Giant Hogweed, regarded as the UK’s ‘most dangerous’ plant, has reportedly been spreading throughout the country after the summer heatwave.
Known to cause severe blisters which can require hospitalisation, numerous local media reports suggest the plant has been thriving in the warm weather.
"If you don’t know what the plant is, it’s exceedingly dangerous,” said Mike Duddy of the Rivers Trust. “It is, without a shadow of a doubt, the most dangerous plant in Britain.”
Giant Hogweed, which was imported from Central Asia in 1893, can grow up to four metres in height and is commonly found near water.
It is considered a powerful invasive species and can burn people and animals just after touching or brushing them.
According to the Non-Native Species Secretariat (NNSS), the plant’s burns are caused by its sap, which contains toxic chemicals called furanocoumarins.
“When these [chemicals] come into contact with the skin, and in the presence of sunlight, they cause a condition called phyto-photodermatitis: a reddening of the skin, often followed by severe burns and blistering,” the NNSS said.
“The burns can last for several months and even once they have died down the skin can remain sensitive to light for many years.”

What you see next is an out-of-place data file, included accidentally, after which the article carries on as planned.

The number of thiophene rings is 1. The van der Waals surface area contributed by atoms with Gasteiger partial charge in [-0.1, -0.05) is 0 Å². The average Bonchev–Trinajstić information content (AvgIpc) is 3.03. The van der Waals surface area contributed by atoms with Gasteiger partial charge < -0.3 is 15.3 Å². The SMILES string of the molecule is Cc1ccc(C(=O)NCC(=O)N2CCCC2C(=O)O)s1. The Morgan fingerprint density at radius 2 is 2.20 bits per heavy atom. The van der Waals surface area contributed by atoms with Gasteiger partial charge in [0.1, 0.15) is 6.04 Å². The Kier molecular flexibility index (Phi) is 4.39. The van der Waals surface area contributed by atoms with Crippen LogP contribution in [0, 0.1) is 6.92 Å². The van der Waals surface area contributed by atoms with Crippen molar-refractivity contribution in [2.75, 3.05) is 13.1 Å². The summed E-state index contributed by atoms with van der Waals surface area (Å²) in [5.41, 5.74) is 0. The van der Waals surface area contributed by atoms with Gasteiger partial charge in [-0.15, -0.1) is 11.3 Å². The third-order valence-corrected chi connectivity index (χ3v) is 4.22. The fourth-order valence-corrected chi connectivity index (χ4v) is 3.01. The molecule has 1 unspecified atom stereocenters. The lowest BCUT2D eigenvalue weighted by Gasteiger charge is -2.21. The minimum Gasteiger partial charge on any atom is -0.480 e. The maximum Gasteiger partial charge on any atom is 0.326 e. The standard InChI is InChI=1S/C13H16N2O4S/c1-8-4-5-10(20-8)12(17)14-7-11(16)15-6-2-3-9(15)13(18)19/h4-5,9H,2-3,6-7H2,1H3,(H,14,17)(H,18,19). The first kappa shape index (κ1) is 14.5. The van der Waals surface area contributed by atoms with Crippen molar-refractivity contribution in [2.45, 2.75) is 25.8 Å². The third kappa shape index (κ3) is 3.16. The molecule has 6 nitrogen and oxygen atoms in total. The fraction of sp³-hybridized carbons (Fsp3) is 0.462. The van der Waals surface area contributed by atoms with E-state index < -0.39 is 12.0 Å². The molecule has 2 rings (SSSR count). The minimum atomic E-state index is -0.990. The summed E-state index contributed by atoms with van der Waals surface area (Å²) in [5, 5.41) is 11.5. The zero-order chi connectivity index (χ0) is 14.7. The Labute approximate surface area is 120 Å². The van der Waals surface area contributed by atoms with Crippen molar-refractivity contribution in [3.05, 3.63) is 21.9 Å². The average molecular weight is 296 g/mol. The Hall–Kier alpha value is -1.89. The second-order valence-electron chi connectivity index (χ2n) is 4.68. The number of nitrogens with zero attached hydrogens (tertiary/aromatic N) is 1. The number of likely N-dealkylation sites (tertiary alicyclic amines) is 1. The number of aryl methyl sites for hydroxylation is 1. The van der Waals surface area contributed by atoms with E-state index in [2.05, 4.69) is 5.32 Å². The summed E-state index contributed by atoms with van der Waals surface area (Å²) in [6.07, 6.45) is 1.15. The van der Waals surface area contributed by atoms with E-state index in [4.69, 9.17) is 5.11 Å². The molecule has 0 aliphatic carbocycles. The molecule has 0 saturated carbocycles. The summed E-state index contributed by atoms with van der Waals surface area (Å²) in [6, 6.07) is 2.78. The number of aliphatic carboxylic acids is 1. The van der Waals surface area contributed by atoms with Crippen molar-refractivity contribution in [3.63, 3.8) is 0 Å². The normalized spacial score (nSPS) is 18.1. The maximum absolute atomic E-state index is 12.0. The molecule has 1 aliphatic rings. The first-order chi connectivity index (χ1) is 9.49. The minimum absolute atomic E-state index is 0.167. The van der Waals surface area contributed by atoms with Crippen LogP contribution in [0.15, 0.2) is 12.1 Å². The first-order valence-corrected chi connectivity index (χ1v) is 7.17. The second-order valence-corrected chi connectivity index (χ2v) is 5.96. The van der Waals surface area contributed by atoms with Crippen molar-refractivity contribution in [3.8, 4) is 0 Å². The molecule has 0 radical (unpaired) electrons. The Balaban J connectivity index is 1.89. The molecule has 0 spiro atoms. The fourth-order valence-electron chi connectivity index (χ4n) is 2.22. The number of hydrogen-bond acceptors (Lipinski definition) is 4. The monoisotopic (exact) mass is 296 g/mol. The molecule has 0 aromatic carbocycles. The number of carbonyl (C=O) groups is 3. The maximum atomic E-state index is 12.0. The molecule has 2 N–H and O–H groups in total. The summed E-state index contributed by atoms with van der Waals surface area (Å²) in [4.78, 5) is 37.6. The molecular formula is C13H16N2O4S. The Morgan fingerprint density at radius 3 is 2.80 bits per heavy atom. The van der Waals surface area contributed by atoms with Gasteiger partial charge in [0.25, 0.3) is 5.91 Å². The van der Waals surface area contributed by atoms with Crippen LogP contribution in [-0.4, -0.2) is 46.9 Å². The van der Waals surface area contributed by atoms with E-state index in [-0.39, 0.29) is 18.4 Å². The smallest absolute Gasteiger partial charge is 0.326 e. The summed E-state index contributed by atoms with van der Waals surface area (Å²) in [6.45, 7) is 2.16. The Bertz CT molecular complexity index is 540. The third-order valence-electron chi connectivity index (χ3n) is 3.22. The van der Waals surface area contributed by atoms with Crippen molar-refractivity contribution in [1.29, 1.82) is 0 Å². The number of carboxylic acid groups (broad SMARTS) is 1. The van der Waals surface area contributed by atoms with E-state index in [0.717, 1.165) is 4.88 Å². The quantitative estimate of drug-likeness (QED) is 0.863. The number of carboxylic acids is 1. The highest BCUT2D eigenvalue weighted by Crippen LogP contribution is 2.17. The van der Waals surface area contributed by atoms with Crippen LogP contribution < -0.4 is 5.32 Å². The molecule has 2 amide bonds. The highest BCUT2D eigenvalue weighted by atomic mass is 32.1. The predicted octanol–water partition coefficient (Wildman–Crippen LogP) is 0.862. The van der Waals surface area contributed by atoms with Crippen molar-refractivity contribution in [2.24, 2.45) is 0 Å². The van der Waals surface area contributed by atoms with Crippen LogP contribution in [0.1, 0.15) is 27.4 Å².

If the sap gets into the eyes, it can cause blindness.
The blistering, which has been likened to severe sunburn, can also reoccur years later.
In May, 11-year old Adam Percival suffered severe blisters after coming into contact with Giant Hogweed while playing in his local park in East Renfrewshire, Scotland.
He had been stung and wiped his leg with the plant believing it was a dock leaf.
“It was the worst thing he could have done,” his mother, Lorna, told Barrhead News.
“Things went from bad to worse and he was in lot of pain. When I saw what was happening to his leg, I took him to accident and emergency.
“The staff there said they had never seen anything like it.”
Doctors recommend immediately washing areas of the body which have touched giant hogweed and protecting them against sunlight.
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